Borderline bizarre was Fania Tsakalakos, who said she regretted not trying out for Greek Idol before moving to the U.S. Claiming to be a dancer who could also sing, she said she wanted to bring an ethnic feel to her music. After butchering Toto's "Africa," Simon told her she was appalling and could neither sing nor dance. She put up no resistence and quietly left, head down. Not really weird but treated shabbily by Cowell was Christopher Henry, who said his looks are frequently compared to George Michael and Simon. Er, do we need new glasses? You be the judge. We were justifiably worried when he chose to sing Kelly Clarkson's "Before Your Love," and sang it in a higher vocal range than she does. When Christopher said he knew he had a high voice, Simon cruelly told him he should be performing in a dress and stilletos, which led to bickering between him and Paula.

Then there were the slightly strange contestants who made it through. Porcelana Patino said she treated the Idol audition process like bootcamp, training her body and voice for the past year. Wearing thong-high jeans and a short top, her body looked pretty taut during her audition, which we thought was weird because footage shot at her home made her look like she had some rolls of fat. Was the home footage shot months before the audition? How could that be? She had a somewhat odd look and wore about thirty bracelets on each arm, but her rich husky voice when she sang Mary J. Blige's ''Love No Limit'' not only put her through, but earned her a group hug (Simon excluded). Stranger and a bit creepy was opera singer Rachel Zevita, who sounded better to us singing opera than pop. We think she'll suffer the same fate as Stevie Scott, another classically trained singer, did last year. It'll be a miracle if she makes it beyond the top 24. Her build and face even look a bit like Scott's.

Of course, there were the bona fide good singers and apparently normal people. Paula seemed to have eyes for Jenry Bejarano, a tall, slim 16-year-old (yes, 16) who was adopted into a Bolivian family at the age of 1. Abdul told him he has a nice texture to his voice after his performance of "I'd Give Anything to Fall in Love." She also thought the girls ?)(and she would go crazy for Christopher Richardson, who reminded Randy of Justin Timberlake in both looks and voice, and who Simon thinks could be a surprise in the next round.

Returning to Hollywood after quitting in Season 5 following a terrible group performance in which he forgot the words to "Build Me Up Buttercup" is Nicholas Pedro. His rendition of "Fly Me to the Moon" solidly landed him his second Golden Ticket in two years, though the judges admonished him not to screw up again. Best friends Amanda Coluccio and Antonella Barba also made it through. When asked by the judges who was the better singer, Antonella demurred that Amanda was a trained singer and therefore better. They sang a disasterous duet, then performed separately. Amanda sang Patsy Cline's "Crazy," a bit too affected for our taste, and (reluctantly?) was given a Golden Ticket but not much acclaim. Antonella fared much better with her solo of Debelah Morgan's ''Free,'' and the judges told her to never say Amanda's the better singer because she has training. Simon added that to make it in Hollywood she had to learn that when someone is down on the floor, you kick them, but Antonella said she could never do that to her best friend. We think this friendship is going to suffer when Amanda, who made it clear that she thinks she's the better singer, gets kicked to the curb during the Hollywood tryouts.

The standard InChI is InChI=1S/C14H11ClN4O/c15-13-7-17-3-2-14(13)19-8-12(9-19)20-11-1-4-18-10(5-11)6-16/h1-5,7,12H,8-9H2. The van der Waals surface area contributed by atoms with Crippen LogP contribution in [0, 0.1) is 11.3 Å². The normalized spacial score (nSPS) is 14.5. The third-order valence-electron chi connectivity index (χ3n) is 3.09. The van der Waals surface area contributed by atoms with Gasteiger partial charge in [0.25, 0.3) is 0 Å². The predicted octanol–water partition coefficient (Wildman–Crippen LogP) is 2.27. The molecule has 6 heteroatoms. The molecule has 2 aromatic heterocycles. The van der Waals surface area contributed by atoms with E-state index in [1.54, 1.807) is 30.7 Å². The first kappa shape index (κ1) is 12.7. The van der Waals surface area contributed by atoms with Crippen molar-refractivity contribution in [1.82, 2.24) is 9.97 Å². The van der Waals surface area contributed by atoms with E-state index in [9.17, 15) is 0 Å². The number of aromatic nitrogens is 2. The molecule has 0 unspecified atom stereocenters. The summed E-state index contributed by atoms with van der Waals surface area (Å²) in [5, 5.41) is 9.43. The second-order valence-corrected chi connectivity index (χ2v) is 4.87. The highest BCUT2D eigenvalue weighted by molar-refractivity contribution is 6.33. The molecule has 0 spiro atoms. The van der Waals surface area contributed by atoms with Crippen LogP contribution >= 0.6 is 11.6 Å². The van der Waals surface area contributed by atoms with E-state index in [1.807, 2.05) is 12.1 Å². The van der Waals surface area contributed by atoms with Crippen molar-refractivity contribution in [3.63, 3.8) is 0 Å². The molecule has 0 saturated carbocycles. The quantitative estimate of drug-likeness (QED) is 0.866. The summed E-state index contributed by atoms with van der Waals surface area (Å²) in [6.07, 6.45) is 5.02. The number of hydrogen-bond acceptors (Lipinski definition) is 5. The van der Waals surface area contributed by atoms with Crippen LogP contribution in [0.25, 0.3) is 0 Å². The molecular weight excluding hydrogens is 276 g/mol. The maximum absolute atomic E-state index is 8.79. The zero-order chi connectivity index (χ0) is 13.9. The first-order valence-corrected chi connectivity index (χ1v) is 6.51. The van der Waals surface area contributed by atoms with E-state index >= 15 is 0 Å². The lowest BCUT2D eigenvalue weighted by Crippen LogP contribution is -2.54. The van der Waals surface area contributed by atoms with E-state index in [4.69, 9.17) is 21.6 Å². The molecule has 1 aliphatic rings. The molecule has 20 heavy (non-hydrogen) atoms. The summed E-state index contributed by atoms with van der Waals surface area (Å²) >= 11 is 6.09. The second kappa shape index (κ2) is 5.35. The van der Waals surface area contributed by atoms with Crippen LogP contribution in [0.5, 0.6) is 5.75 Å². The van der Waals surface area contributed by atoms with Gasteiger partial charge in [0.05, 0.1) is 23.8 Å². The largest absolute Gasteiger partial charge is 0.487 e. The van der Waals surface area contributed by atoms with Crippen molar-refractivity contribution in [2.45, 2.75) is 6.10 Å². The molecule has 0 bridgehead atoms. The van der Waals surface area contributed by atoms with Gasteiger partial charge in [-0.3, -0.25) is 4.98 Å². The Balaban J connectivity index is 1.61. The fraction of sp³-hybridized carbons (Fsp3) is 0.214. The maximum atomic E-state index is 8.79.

The weirdest and worst contestant award for the evening is bestowed on (Julie) Isadora Furman, who said she reads palms, but certainly couldn't predict her failure in the audition room. She told the judges she is grateful that she can sing and dance, then proved she couldn't (sing at least) with a caterwauling performance of "Lady Marmalade." After being pronounced horrendous by Simon, she told them they they don't like her because they only want pop stars.

Most engaging and best performance of the evening goes to
Canadian-born Jory Steinberg, who has met prime ministers and even the Queen of England. She totally won over Simon when she nailed Tina Arena's ''Chains.'' With four yes votes sending her off to Hollywood, Simon said after she left the room, "I wish they could all be like that."

Next week we move on to Birmingham, Ala., which so far has given us Ruben Studdard, Bo Bice and Taylor Hicks. Can't wait.


TV Guide Channel has green-lit a second season of "Idol Tonight," its live "American Idol" preshow that will begin airing on Wednesdays beginning in March. Season 1 runner-up Justin Guarini will join the show as a corespondent, sharing the spotlight with "Idol experts" Kimberly Caldwell (a Season 2 finalist) and Rosanna Tavarez (winner of “Popstars”).

Chris Daughtry, whose debut album "Daughtry" has gone platinum and now moved up to No. 1 on the Billboard charts after seven weeks, knocking off "Dream Girls," will appear on "The Late Late Show With Craig Ferguson" tomorrow (Friday) at 12:35 a.m. This is a repeat of a show telecast recently.

Kevin Covais will be making a a couple of appearances on Long Island. On Feb. 2, he performs in concert at the YMCA Boulton Center, 37 W. Main St., Bay Shore. Click here for tickets or call 866-811-4111. Kevin will perform and entertain with behind-the-scenes stories from Idol and then attend a meet-and-greet autograph session.

On Saturday Feb. 10th, between 11 a.m. and 2 p.m., he will appear at the auditions for the "I Am an Energy Star" singing contest for kids 5-18 held at Roosevelt Field Mall in Garden City. Go here or here for contest rules, additional information, music and song lyrics.

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© 2007